Losing Gerrard

Seeing your hero become the villain

It is a peculiar sensation watching your childhood idol stray further and further away from everything you hoped them to be. We are often told not to view footballers as role models. Don’t put these people on pedestals. At the end of the day, they are merely the same as the rest of us but happen to be good at kicking a football around. Make no mistake about it, Steven Gerrard is THE person every child on Merseyside wants to emulate.

READ MORE: Nothing Understandable by Adam Beattie
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It is the same familiarity and sense of normalness that can often make them disappointing you even tougher to stomach. They don’t owe us anything, our childhood heroes. These legends became great and did everything we grew up dreaming of doing.

Not Ready To Let Go Yet

Trent Alexander-Arnold may have, in reality, overtaken him as far as the big honors are concerned. TAA may well go take Stevie’s mantle in the years to come. But for now, Gerrard is still the man everybody associates with the red half of Liverpool.

He lifted the European Cup for his boyhood club in front of my 11-year-old eyes almost two decades ago. This allowed Captain Fantastic to follow in the footsteps of some of the club greats.

It broke my heart when I waved goodbye to him as a fully-grown adult at home against Crystal Palace in May 2015. However, his movements in the years following have left a bitter taste.

Trying To Get Home

Steven Gerrard appears intent on finding ways to continually outdo himself in managing the worst set of lads, at least in my eyes. Of course, that isn’t the case or even remotely how these things work. But when you’ve formed such an intense emotional attachment to a human you have never met, you can’t help but feel some level of disenchantment.

As somebody who very much leans towards the green and white side of Glasgow, his move to Rangers was something of a kick in the teeth. With all that being said, it was an understandable first step to get into club management.

At that stage, there was a pathway to the Liverpool job. We all knew that was what he was working towards in his mind. If we’re all honest, we were all hoping he would prove himself to be the ideal candidate one day.

Sleeping With The Enemy

Rangers are undeniably an enormous football club. His tenure gave him an opportunity to sample the pressures of coping with a massive fanbase while simultaneously not having a great deal to lose. The two-horse race nature of Scottish football provides that safety net.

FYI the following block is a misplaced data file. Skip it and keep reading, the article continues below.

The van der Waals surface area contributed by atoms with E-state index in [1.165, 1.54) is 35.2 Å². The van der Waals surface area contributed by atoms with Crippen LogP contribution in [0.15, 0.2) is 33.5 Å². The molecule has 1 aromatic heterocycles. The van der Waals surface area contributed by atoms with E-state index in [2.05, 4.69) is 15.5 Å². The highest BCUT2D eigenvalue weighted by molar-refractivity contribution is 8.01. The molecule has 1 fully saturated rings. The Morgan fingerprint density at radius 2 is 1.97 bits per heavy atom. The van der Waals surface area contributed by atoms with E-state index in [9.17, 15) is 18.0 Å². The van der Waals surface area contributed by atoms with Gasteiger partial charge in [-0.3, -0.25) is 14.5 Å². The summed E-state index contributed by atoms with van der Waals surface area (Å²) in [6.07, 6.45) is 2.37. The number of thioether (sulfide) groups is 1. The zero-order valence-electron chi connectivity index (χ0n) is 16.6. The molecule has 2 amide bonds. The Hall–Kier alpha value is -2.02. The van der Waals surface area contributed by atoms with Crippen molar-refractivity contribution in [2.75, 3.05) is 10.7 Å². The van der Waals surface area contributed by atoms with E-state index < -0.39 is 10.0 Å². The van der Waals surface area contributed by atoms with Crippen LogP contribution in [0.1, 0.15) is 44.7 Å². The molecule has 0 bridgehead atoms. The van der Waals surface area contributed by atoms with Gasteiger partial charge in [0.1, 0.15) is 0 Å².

From a purely footballing perspective, it was a fruitful spell. Stevie G’s men halted the all-conquering Celtic side from their holy grail, a tenth consecutive SPL title.

He then moved to Aston Villa. On the surface, this was once again a sensible club for a manager plotting his path to the Anfield hot seat. Nevertheless, this was once again a club with a traditionally right-wing fanbase.

It left me feeling slightly uneasy from a purely selfish perspective. It was still a viable switch if you stepped back to view the bigger picture. However, what happened next was inexcusable career suicide for a manager with any ambition to fulfill his ultimate goal.

Gerrard Waves Goodbye

Setting aside the sport-washing and moral implications of joining the Saudi Pro League, Gerrard was throwing away any hopes of one day managing Liverpool. To take this gig, he must have been fully aware of that.

ASTV Shorts: Stevie Helping From Afar?

There was a time not so long ago when the Reds would have shopped below the top table of the managerial market. But in a post-Jurgen Klopp world, only the best will get within shouting distance of the shortlist.

Steven Gerrard is a multi-millionaire taking quick paychecks to promote the Saudi project. Bizarre adverts like the Cristiano Ronaldo “Goat” spot indirectly advocate for the oppressive regime.

It does not sit in line with what I see to be the values of Liverpool Football Club. The pain is even greater seeing it come from a former captain from the city. It kills me a little inside to say that.

“No More Heroes”

Jordan Henderson joining Gerrard at Al-Ettifaq after being such a forthright campaigner for LGBTQ+ rights was even more saddening. Rightly or wrongly, we held Hendo to a higher standard than most. That is why perhaps he received more criticism than any other player or manager to join the exodus to the Pro League.

Ultimately it goes back to what I said at the top, these are just footballers.

They are our heroes. But what we want from our heroes is to uphold the values we hold and to act in the way we hope we would because, ultimately, they are living the life we’d give anything to live.

Who knows what I or any of us would do if those sums of money were pushed in front of us at a negotiating table? But with those riches comes completely valid scrutiny.

The overhanging possibility of Mohamed Salah being next still looms in the background. This adds enormous weight to the idea that Liverpool fans have refused to fall in love with an individual player since Fernando Torres.

I don’t believe for a second that he would, but if Klopp was to make “the move” I think that might be the point which I call it a day as far as football is concerned.

Steven Gerrard the footballer will always be my hero. But over time, I’ve come to the realization that that doesn’t necessarily need to reflect on what I want from a hero. It is just a game and a hobby at the end of the day. We need to allow ourselves to keep the magic alive as much as possible.

Ugly Crying and Tissues American Scouser Podcast

We think there was a game this weekend as well but the main topic of course is Klopp's farewell
  1. Ugly Crying and Tissues
  2. Two Week Notice
  3. Having Fun Again
  4. The Turkish Rodeo
  5. Glimpse of Hope